FRIDAY 9 JANUARY 2009 : THE MAULANA GOES ON LEAVE?
Today at school I told my friends about my trip to Bunair. They said that they were sick and tired of hearing the Bunair story. We discussed the rumours about the death of Maulana Shah Dauran, who used to give speeches on FM radio. He was the one who announced the ban on girls attending school.
Some girls said that he was dead but others disagreed. The rumours of his death are circulating because he did not deliver a speech the night before on FM radio. One girl said that he had gone on leave.
Since there was no tuition on Friday, I played the whole afternoon. I switched on the TV in the evening and heard about the blasts in Lahore. I said to myself ‘why do these blasts keep happening in Pakistan?’
WEDNESDAY 14 JANUARY 2009 : I MAY NOT GO TO SCHOOL AGAIN
I was in a bad mood while going to school because winter vacations are starting from tomorrow. The principal announced the vacations but did not mention the date the school was to reopen. This was the first time this has happened.
In the past the reopening date was always announced clearly. The principal did not inform us about the reason behind not announcing the school reopening, but my guess was that the Taleban had announced a ban on girls’ education from 15 January.
This time round, the girls were not too excited about vacations because they knew if the Taleban implemented their edict they would not be able to come to school again. Some girls were optimistic that the schools would reopen in February but others said that their parents had decided to shift from Swat and go to other cities for the sake of their education.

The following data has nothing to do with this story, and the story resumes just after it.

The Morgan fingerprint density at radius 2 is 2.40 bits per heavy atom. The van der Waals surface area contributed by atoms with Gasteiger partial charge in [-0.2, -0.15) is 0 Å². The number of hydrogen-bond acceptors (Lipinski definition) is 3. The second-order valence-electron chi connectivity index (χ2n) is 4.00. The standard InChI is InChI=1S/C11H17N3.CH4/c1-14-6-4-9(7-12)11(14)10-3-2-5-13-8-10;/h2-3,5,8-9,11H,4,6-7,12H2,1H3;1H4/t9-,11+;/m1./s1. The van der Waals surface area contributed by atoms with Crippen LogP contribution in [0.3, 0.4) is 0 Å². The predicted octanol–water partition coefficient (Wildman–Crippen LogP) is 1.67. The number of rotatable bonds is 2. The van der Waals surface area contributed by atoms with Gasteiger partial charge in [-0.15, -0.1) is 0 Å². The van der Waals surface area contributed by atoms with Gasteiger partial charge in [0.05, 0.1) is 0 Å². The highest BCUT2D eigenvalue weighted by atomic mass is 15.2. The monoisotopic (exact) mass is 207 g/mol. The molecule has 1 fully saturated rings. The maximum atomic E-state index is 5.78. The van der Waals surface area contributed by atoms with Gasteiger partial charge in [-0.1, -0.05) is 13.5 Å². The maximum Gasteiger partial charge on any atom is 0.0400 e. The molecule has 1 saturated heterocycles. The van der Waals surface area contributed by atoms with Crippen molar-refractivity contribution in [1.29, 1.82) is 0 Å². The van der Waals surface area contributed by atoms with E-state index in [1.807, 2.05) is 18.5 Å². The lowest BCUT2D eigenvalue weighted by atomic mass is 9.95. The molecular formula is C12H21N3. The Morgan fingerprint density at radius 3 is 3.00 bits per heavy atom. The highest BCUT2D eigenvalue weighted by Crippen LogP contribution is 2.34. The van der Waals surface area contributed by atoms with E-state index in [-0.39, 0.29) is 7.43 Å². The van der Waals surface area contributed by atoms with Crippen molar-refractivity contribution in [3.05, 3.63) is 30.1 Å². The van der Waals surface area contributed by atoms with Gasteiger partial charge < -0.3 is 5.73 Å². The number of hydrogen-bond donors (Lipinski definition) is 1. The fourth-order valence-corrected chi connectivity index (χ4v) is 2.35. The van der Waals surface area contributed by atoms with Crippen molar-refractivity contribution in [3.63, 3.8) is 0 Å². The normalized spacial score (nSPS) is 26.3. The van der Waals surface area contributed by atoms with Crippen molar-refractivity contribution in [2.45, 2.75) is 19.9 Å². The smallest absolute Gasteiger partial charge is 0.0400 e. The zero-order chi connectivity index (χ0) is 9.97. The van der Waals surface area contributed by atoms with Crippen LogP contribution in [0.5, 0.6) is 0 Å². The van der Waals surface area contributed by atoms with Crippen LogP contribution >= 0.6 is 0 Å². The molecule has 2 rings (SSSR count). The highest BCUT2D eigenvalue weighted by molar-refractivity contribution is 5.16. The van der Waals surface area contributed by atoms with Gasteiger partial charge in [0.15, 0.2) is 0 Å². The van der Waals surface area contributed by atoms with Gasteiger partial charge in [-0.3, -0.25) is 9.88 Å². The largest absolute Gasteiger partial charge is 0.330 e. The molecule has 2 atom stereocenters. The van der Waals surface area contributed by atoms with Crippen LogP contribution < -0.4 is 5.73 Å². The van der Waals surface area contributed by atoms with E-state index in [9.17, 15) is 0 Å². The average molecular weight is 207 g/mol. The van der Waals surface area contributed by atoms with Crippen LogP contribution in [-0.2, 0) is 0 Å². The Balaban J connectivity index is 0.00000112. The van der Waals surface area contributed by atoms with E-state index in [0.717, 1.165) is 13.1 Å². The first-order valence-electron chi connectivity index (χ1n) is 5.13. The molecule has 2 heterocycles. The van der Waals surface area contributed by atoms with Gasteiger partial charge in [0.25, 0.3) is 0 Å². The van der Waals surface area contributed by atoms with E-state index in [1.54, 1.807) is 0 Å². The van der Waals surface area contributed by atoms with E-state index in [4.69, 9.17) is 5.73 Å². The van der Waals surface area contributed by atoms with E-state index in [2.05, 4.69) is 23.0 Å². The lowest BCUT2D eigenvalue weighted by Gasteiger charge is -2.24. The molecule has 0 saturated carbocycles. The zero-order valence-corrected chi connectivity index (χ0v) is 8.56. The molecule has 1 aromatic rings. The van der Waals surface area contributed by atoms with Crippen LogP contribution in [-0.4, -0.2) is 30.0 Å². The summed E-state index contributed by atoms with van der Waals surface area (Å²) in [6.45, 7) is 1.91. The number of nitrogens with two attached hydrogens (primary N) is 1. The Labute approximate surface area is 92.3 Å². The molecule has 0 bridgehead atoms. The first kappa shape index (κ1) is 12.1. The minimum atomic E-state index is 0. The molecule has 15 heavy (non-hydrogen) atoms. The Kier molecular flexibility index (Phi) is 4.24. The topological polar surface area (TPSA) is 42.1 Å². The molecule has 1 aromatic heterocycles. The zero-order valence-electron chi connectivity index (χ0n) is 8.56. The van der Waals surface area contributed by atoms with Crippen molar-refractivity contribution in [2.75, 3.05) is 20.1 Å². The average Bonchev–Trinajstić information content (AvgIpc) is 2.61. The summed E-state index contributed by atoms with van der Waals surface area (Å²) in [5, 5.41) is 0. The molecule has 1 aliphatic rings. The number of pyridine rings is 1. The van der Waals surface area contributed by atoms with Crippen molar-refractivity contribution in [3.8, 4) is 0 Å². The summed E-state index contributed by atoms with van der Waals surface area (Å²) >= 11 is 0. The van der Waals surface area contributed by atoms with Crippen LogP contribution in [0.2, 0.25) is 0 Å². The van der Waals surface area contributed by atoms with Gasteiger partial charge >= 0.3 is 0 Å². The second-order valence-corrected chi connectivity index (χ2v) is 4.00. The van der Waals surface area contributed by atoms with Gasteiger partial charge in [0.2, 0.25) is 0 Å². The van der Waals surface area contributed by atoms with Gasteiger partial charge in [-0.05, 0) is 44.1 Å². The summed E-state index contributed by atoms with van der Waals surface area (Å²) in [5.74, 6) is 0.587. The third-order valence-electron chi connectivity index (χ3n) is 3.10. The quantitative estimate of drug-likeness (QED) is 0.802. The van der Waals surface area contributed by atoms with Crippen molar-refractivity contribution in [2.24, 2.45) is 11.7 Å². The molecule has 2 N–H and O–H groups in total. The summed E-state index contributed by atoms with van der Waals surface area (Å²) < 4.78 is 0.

Since today was the last day of our school, we decided to play in the playground a bit longer. I am of the view that the school will one day reopen but while leaving I looked at the building as if I would not come here again.
THURSDAY JANUARY 15, 2009: NIGHT FILLED WITH ARTILLERY FIRE
The night was filled with the noise of artillery fire and I woke up three times. But since there was no school I got up later at 10 am. Afterwards, my friend came over and we discussed our homework.
Today is 15 January, the last day before the Taleban’s edict comes into effect, and my friend was discussing homework as if nothing out of the ordinary had happened.
Today, I also read the diary written for the BBC (in Urdu) and published in the newspaper. My mother liked my pen name ‘Gul Makai’ and said to my father ‘why not change her name to Gul Makai?’ I also like the name because my real name means ‘grief stricken’.
My father said that some days ago someone brought the printout of this diary saying how wonderful it was. My father said that he smiled but could not even say that it was written by his daughter. via: BBC Online
Why Taliban Shot This Young Girl – Hidden Reality
by Kamila Shamsie from The Guardian
‘I had a terrible dream yesterday with military helicopters and the Taliban.” So began the diary of Malala Yousafzai, an 11-year-old girl living in Pakistan’s Swat region in 2009 while the Taliban had de facto control and female education was banned. The BBC website published the diary, and a few months later a New York Times documentary revealed more about the girl behind the pen.
Today, as Malala Yousafzai remains critical but stable in hospital following an assassination attempt by the Taliban, I watched the laughing, wise, determined 11-year-old in that video and thought of the Urdu phrase, “kis mitti kay banee ho” – “from what clay were you fashioned?”